Revealed: The High Street shops Brits want to see - The Retail & Hospitality Design Forum
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  • Revealed: The High Street shops Brits want to see

    The perfect high street is home to a Post Office, green grocer, butcher – and boozer.

    Britain’s traditional main shopping thorough-fares are facing stiff competition from the boom in online shopping and the emergence of huge out-of-town malls.

    But the majority of us still have a perception of what the High Street should be able to provide, with a decent bakery, a good DIY shop, and independent clothes outlet all making the list.

    An energy provider, restaurant and barber were also hailed as a must, along with a supermarket and shoe shop.

    However, just eight per cent of the 2,000 adults polled currently do the bulk of their shopping locally, preferring to drive or use public transport to top up at larger shops and supermarkets.

    And while eight in 10 do make the effort to use their local High Street, many think it lacks the outlets they require to get everything they need from one trip.

    Three quarters said they were worried about the decline of their high street, and 32 per cent said the retail outlets which are left, such as betting shops and beauticians, aren’t
    what is needed.

    Researchers also delved into the reasons why the local high street is being neglected by so many – and found one in three avoid it amid a worry goods are generally ‘more expensive’.

    Bill Bullen, CEO of smart energy provider Utilita, which carried out the research to celebrate the opening of its second hub in Southampton, said: “As this study shows, there is a real desire for the high street to remain a fruitful and central part of any town or city; Brits like the idea of having one place where they can access all their products and services.

    “However, not enough people are shopping on the high street and this means many businesses are finding it unsustainable and are therefore closing down.

    “If people want to see their local shopping area do well, they’ll need to invest a little more time and money in the businesses currently there.”

    The study also found other shops adults are keen to see locally include record shops, vegan shops, and jewellers.

    Furthermore the average adult visits their local shopping area twice a week, but spends just £23 in total in the process.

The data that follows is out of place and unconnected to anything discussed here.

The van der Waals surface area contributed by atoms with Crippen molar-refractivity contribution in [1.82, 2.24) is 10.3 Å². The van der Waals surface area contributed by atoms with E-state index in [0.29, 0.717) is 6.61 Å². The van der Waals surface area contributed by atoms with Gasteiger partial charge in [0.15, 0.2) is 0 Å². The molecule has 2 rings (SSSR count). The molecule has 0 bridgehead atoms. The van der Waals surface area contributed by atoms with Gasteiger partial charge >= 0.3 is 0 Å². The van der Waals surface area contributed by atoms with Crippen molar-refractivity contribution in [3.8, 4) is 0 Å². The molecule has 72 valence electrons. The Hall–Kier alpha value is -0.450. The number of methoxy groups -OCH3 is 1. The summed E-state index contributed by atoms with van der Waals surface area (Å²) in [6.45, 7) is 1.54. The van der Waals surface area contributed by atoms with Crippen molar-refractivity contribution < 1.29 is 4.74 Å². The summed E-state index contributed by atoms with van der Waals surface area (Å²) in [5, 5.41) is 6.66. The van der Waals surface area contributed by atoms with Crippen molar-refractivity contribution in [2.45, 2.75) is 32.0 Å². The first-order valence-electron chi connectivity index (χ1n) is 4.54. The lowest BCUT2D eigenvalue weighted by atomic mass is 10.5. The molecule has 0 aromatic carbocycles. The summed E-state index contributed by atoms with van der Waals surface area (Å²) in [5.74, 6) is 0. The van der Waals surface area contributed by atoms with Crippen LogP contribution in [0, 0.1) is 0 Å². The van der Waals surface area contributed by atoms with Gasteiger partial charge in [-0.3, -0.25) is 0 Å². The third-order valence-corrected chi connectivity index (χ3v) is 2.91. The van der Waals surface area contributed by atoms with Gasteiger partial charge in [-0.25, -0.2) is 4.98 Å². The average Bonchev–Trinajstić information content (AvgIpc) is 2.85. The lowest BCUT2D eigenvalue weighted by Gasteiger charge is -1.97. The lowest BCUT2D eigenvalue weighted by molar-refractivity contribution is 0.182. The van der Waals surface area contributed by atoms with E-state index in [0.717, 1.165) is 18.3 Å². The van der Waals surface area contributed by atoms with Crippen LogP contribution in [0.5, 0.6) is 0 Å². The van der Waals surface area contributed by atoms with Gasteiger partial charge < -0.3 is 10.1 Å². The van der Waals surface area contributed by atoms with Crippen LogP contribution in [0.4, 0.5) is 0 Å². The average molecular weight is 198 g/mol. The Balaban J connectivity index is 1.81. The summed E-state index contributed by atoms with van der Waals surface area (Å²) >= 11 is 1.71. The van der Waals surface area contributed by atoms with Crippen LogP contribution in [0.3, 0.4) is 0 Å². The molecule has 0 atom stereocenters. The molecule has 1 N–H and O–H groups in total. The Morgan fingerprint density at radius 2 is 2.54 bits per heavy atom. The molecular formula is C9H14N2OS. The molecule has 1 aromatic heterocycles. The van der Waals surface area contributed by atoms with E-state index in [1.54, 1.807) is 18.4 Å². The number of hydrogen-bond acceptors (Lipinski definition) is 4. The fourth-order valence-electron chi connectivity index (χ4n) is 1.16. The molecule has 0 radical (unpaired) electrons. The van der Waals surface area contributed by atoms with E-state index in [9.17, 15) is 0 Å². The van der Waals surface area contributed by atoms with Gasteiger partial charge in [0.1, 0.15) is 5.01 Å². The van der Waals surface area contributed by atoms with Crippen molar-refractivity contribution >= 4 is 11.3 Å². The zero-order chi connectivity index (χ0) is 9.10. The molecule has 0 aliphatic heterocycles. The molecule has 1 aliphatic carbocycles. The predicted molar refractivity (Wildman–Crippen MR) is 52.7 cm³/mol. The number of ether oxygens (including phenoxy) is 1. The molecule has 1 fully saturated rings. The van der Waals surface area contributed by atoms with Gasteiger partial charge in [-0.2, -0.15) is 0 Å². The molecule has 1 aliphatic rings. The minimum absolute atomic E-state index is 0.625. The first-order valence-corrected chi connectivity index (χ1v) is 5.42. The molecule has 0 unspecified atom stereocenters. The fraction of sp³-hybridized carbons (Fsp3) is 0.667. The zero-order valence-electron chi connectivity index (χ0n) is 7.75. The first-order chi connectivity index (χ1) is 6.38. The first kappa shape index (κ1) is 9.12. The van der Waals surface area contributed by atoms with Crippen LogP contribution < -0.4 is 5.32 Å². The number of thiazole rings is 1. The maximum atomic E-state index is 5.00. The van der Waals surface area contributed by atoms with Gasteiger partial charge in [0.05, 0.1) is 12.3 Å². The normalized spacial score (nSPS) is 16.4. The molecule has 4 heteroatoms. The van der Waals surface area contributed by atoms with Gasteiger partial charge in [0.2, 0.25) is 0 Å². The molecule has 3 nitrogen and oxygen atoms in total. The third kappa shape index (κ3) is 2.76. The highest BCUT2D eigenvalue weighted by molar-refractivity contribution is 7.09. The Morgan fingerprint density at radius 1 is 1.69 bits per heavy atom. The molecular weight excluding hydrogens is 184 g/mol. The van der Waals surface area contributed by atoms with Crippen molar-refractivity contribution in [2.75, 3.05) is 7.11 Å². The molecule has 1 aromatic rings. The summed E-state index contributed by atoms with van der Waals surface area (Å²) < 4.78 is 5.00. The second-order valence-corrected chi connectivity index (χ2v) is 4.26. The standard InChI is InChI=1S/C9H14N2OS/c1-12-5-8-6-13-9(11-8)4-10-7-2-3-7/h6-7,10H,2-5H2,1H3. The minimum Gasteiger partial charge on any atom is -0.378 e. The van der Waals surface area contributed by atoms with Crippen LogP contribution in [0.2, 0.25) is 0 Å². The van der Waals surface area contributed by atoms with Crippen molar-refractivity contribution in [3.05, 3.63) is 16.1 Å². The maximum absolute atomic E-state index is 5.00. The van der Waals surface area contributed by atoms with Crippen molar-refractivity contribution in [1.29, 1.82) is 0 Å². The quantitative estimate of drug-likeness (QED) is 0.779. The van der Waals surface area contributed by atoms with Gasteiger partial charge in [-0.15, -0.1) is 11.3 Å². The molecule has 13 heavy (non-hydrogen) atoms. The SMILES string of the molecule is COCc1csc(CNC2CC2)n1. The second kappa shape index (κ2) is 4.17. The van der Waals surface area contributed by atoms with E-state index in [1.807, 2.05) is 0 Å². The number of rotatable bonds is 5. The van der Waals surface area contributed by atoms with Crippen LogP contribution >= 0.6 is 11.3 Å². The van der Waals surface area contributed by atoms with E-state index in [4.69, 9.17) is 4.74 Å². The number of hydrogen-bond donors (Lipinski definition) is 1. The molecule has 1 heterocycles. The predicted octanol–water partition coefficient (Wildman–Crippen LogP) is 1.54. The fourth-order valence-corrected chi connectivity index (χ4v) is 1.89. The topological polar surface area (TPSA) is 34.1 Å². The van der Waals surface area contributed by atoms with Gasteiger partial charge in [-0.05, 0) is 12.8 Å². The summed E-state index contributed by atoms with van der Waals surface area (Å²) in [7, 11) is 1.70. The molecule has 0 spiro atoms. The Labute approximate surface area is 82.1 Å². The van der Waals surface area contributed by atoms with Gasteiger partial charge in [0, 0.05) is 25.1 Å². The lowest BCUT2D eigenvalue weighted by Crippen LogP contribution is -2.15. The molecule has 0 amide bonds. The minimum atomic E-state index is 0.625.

One in three aren’t impressed with the shops, while expensive parking puts off three in 10 shoppers.

    Limited choice is a factor for four in 10 and busy Brits often find it more convenient to shop online.

    However, given the opportunity, shoppers would prefer to buy something from a ‘real person’ than via the internet, and four in five love to converse with shop workers when purchasing something in-store.

    Bullen added: “Our high streets are important economic hubs, the small and micro businesses – thousands of which we supply – on them forming the backbone of the UK economy.

    “But they are more than this; they are the beating heart of communities across the nation.

    “It’s why we want to support high streets by launching a national roll-out of Utilita energy hubs following a successful trial venture in Gosport, Hants, in 2018.

    “Our Southampton hub launched just days ago, and similar stores will open in Edinburgh, Derby and Bradford – to name but a few – over the months to come.

    “This will have long-term benefit for us and the communities we serve, in addition to giving customers the face-to-face service they crave as Utilita brings energy back to the nation’s high streets – in every sense.”

    1. Greengrocers
    2. Independent clothes shops
    3. Baker
    4. Butchers
    5. Handyman / DIY
    6. Record shop
    7. Shoe shop
    8. Chain clothes shops
    9. Post Office
    10. Luxury clothes shops
    11. Newsagents
    12. Gluten free / Vegan shops
    13. Restaurants
    14. Pubs
    15. Energy / utility providers
    16. Supermarket
    17. Jewellers
    18. Coffee shops
    19. Barbers
    20. Charity shops


    Stuart O'Brien

    All stories by: Stuart O'Brien

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